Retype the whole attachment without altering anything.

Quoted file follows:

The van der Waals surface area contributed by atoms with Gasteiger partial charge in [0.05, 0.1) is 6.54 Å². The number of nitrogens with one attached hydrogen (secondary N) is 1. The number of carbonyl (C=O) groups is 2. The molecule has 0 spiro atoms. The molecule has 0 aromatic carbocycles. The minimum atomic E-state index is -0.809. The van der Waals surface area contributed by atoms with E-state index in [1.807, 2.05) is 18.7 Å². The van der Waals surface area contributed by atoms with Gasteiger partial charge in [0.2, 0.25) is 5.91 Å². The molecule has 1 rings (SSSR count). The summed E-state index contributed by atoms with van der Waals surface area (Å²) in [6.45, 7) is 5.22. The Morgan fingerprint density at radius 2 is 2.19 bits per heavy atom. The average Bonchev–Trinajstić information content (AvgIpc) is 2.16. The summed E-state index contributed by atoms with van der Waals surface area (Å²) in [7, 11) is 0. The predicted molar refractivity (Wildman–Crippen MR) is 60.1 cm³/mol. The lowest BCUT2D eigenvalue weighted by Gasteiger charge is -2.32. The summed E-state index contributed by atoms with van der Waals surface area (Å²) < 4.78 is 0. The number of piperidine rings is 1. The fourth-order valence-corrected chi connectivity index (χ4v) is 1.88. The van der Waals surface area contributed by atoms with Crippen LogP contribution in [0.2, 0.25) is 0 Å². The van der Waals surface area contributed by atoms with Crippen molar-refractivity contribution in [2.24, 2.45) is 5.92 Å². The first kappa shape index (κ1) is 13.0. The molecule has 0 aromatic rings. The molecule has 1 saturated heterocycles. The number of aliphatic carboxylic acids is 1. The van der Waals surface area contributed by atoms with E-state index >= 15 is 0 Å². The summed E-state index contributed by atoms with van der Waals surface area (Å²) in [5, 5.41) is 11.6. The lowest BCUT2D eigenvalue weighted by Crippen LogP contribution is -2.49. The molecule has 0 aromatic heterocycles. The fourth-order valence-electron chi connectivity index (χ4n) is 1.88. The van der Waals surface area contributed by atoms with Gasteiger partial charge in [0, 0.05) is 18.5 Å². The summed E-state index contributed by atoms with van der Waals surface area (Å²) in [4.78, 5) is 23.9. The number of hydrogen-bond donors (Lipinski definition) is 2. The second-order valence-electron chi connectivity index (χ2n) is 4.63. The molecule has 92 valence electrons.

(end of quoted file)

The van der Waals surface area contributed by atoms with Gasteiger partial charge in [0.05, 0.1) is 6.54 Å². The number of nitrogens with one attached hydrogen (secondary N) is 1. The number of carbonyl (C=O) groups is 2. The molecule has 0 spiro atoms. The molecule has 0 aromatic carbocycles. The minimum atomic E-state index is -0.809. The van der Waals surface area contributed by atoms with E-state index in [1.807, 2.05) is 18.7 Å². The van der Waals surface area contributed by atoms with Gasteiger partial charge in [0.2, 0.25) is 5.91 Å². The molecule has 1 rings (SSSR count). The summed E-state index contributed by atoms with van der Waals surface area (Å²) in [6.45, 7) is 5.22. The Morgan fingerprint density at radius 2 is 2.19 bits per heavy atom. The average Bonchev–Trinajstić information content (AvgIpc) is 2.16. The summed E-state index contributed by atoms with van der Waals surface area (Å²) in [7, 11) is 0. The predicted molar refractivity (Wildman–Crippen MR) is 60.1 cm³/mol. The lowest BCUT2D eigenvalue weighted by Gasteiger charge is -2.32. The summed E-state index contributed by atoms with van der Waals surface area (Å²) < 4.78 is 0. The number of piperidine rings is 1. The fourth-order valence-corrected chi connectivity index (χ4v) is 1.88. The van der Waals surface area contributed by atoms with Crippen LogP contribution in [0.2, 0.25) is 0 Å². The van der Waals surface area contributed by atoms with Crippen molar-refractivity contribution in [2.24, 2.45) is 5.92 Å². The first kappa shape index (κ1) is 13.0. The molecule has 0 aromatic rings. The molecule has 1 saturated heterocycles. The number of aliphatic carboxylic acids is 1. The van der Waals surface area contributed by atoms with E-state index >= 15 is 0 Å². The summed E-state index contributed by atoms with van der Waals surface area (Å²) in [5, 5.41) is 11.6. The lowest BCUT2D eigenvalue weighted by Crippen LogP contribution is -2.49. The molecule has 0 aromatic heterocycles. The fourth-order valence-electron chi connectivity index (χ4n) is 1.88. The van der Waals surface area contributed by atoms with Gasteiger partial charge in [0, 0.05) is 18.5 Å². The summed E-state index contributed by atoms with van der Waals surface area (Å²) in [4.78, 5) is 23.9. The number of hydrogen-bond donors (Lipinski definition) is 2. The second-order valence-electron chi connectivity index (χ2n) is 4.63. The molecule has 92 valence electrons.